Miranda feels good about him being there. insecurity wanted her to confront him, but he can see she’s moved on. And Lou feels great; he can see her Insecurity but he feels he’s now protecting her.
I did get something in my eye at this point.
And there our session ended. My story was in another place, and I had a much more profound understanding of who my characters really were and how they felt at every stage of their journey together.
It was obvious from the reaction in the room, the high attendance at the chat with Richard that followed, and the amount of people approaching me the rest of the day, that this session had really struck a chord (no pun intended) and that even the scores of people merely observing, were deeply affected by it.
I think Richard might argue that no one was a mere observer and that everyone in the room, in some way, affected the process. It’s hard to argue with that when you see something so profound and can’t actually put into words what actually happened or how it happened.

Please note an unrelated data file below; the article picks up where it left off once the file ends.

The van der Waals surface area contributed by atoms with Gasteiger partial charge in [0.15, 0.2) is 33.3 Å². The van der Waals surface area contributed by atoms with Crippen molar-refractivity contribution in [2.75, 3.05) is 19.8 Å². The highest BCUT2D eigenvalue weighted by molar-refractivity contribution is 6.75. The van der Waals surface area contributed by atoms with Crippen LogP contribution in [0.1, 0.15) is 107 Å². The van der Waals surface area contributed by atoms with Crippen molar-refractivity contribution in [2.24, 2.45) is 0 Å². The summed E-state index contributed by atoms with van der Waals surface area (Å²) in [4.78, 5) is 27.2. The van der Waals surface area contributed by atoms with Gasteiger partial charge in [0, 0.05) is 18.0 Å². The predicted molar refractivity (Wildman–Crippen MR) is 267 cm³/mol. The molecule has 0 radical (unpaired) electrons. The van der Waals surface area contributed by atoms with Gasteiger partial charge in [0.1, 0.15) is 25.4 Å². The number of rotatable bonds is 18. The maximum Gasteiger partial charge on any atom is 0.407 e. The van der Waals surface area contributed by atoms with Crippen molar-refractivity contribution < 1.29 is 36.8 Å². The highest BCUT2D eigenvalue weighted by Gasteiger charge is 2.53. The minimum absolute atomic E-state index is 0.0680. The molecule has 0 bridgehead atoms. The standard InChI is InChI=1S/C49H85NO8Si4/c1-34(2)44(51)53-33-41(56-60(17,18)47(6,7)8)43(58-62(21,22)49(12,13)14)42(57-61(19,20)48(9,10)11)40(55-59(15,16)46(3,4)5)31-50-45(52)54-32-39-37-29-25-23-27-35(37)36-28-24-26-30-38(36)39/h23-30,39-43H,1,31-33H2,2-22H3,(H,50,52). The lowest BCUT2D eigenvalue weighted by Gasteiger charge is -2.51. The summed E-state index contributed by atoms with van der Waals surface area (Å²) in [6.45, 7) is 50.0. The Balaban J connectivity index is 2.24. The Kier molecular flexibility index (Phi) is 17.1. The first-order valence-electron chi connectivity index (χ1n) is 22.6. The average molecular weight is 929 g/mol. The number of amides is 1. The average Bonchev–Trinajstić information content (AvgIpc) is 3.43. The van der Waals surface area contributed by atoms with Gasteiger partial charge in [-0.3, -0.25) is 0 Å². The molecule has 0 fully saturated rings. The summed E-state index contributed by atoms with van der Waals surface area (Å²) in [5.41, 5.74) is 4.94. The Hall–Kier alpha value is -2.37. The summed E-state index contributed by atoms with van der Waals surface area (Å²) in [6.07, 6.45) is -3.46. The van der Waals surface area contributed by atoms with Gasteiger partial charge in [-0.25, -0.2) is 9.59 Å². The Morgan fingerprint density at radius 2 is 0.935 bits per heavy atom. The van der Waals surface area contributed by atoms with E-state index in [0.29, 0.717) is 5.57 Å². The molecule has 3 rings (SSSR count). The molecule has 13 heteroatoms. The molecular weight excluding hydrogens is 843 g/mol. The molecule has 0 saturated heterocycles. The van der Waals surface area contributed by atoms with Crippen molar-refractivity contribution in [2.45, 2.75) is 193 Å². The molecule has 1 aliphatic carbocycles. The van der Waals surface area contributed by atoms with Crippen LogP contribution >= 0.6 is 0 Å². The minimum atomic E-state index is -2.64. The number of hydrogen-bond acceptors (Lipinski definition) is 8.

Constellations seems like a mystical, alchemical process. It shouldn’t work, but somehow it does, and works incredibly well, and even Richard can’t tell us why it works.
I’m still reeling emotionally from it a day later. And more importantly, I feel my characters are too. I know this because I know them so much more now.
Script Constellations are a safe immersive way to examine any story. Examining in this way allows you to see hidden aspects of the story, its structure, as well as the attributes and motivations of your characters. With a facilitator in charge, a spatial representation of your story is created, and then manipulated. Manipulated to allow you to see the story from many perspectives, experimenting with different endings, alternate back stories, and experiment with many versions of your story.
For mor information see Script Explorers